The primary goal of backlog grooming, also known as backlog refinement, is to maintain an updated backlog and ensure all items are ready for the upcoming sprints.
Backlog grooming is a critical process for product development teams and offers several benefits to the entire organization:
- Promotes team alignment and cross-collaboration
- Ensures stories meet the Definition of Ready
- Makes it easier for the product owner to set priorities
- Exposes unwanted or unnecessary stories
- Exposes unknown complexities & dependencies
- Improves efficiency of the sprint planning process
Here are nine tips to consider for your next backlog refinement session.
1. Eliminate Unwanted Stories
It’s easy to transform a product backlog into a catch-all for ideas that never materialize. User stories without a clear purpose or definition make the product backlog harder to manage. De-prioritize user stories that you don’t plan to implement in the next 2-3 sprints. Eliminate user stories that add little or no value to the product. Also, work with the product owner to identify which stories are a must-have vs. nice-to-have. You may be surprised by the number of user stories that don’t survive this simple check. This process ensures important requirements are more visible and appropriately prioritized so that the team can focus on the right stories during sprint planning.
2. Divide User Stories
Shorter user stories make your backlog more manageable and easier for developers to implement the required features. Look for alternate flows within the user story. When identifying the main workflow or happy path, separate the alternate flows into different user stories. Look for exceptions that can become separate user stories.
3. Update Estimates
As the team progresses through the backlog refinement session, it is important to review the estimates and check if they require an update. Remember that nobody expects your first estimate to be 100% accurate. Review and update your estimates when new requirements show up or when you gain a better understanding of expectations.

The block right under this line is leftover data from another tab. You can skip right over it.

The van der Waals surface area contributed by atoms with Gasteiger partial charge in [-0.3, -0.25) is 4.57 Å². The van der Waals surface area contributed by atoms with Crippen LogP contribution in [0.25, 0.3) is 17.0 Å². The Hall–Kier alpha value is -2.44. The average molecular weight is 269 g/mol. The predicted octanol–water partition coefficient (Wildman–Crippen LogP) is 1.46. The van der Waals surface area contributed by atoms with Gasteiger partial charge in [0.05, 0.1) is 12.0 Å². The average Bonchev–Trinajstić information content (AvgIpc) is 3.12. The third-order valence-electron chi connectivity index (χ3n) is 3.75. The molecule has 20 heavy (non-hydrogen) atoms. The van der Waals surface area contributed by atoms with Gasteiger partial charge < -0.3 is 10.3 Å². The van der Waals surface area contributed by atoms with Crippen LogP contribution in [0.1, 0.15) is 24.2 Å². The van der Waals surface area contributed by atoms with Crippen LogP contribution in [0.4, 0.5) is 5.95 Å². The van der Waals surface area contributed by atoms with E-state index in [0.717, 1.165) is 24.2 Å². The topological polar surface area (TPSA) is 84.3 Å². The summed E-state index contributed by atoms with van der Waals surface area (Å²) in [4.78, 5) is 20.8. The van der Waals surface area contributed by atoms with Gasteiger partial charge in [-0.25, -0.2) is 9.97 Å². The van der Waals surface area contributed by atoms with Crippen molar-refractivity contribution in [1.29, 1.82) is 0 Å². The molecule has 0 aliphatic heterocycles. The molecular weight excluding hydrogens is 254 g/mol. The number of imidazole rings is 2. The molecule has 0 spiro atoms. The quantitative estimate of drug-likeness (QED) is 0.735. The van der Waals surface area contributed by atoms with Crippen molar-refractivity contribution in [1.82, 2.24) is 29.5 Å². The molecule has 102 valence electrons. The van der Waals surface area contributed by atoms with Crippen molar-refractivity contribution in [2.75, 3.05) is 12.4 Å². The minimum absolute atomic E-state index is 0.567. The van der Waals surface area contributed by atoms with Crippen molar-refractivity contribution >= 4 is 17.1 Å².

On some occasions, user stories may be too complex to estimate. Nonetheless, you can still gather the team and work to build the best estimate possible based on what is known at that time. This will serve as a starting point that will benefit future sessions. Don’t be surprised if the team finds a new innovative way to solve a problem while trying to create the initial estimate.
4. Add New Work Items
Do not be afraid of adding new relevant work items to a product backlog. Consider new user stories the result of a very productive refinement session. This is normal and, on many occasions, expected (for example, when the team evaluates alternatives to implementing user stories.) There are other times when new user stories are just a byproduct of splitting existing user stories. When adding new user stories to the backlog, be on the same page as your product owner. The objective of backlog refinement is not to reduce the number of user stories. However, be cautious and don’t forget tip #1.
5. Keep the List Short
A good backlog refinement session discusses only a small set of user stories. Therefore, there is no need to review the entire backlog every session as it is overly time-consuming and unnecessary. Instead, focus on stories expected to go into development within the next couple of sprints.
6. Adapt on the Go
If a user story is re-prioritized and becomes a low priority, there is no point in discussing it. Use the time wisely and move to the next story on the agenda. On the other hand, if another user story becomes urgent, prioritize it accordingly in the discussions to “groom it .” Sometimes user stories cannot start due to dependencies, so it is important to pay close attention to dependencies during the grooming session.
7. Keep the List of Attendees Short
When it comes to attendance, be sure that all relevant members of the team are present. This includes the product owner, anyone who may be involved in implementing the user story, and anyone who can add value in clarifying the requirements. There is no need to involve the entire team if everyone doesn’t provide value in the conversations.
8. Know When to Move On
Knowing when to stop is a key element of an effective backlog grooming session. Keep at hand your team’s definition of ready and watch the evolution of the user story in discussion. Verify if it complies with the INVEST principle and drive the conversation towards the missing elements. When you achieve this, it’s time to move to the next story.
Image inspiration: digitalskillsmastery
9. It’s Okay to Seek Additional Time
Keep in mind that backlog refinement is a process and not a task. Just because a user story is selected to be refined doesn’t mean it will be fully refined that day. It’s common for the product owner to need time to obtain clarification from other subject matter experts. Owning the product does not mean knowing all the answers.
As you consider the above tips, don’t forget the agile principle to ‘keep things simple .’ These tips aim to provide guidance and are not prescriptions. Every product development effort is unique and has its own set of nuances, which will help you determine the most effective methods to conduct effective backlog grooming sessions.
Juan Carlos Brown
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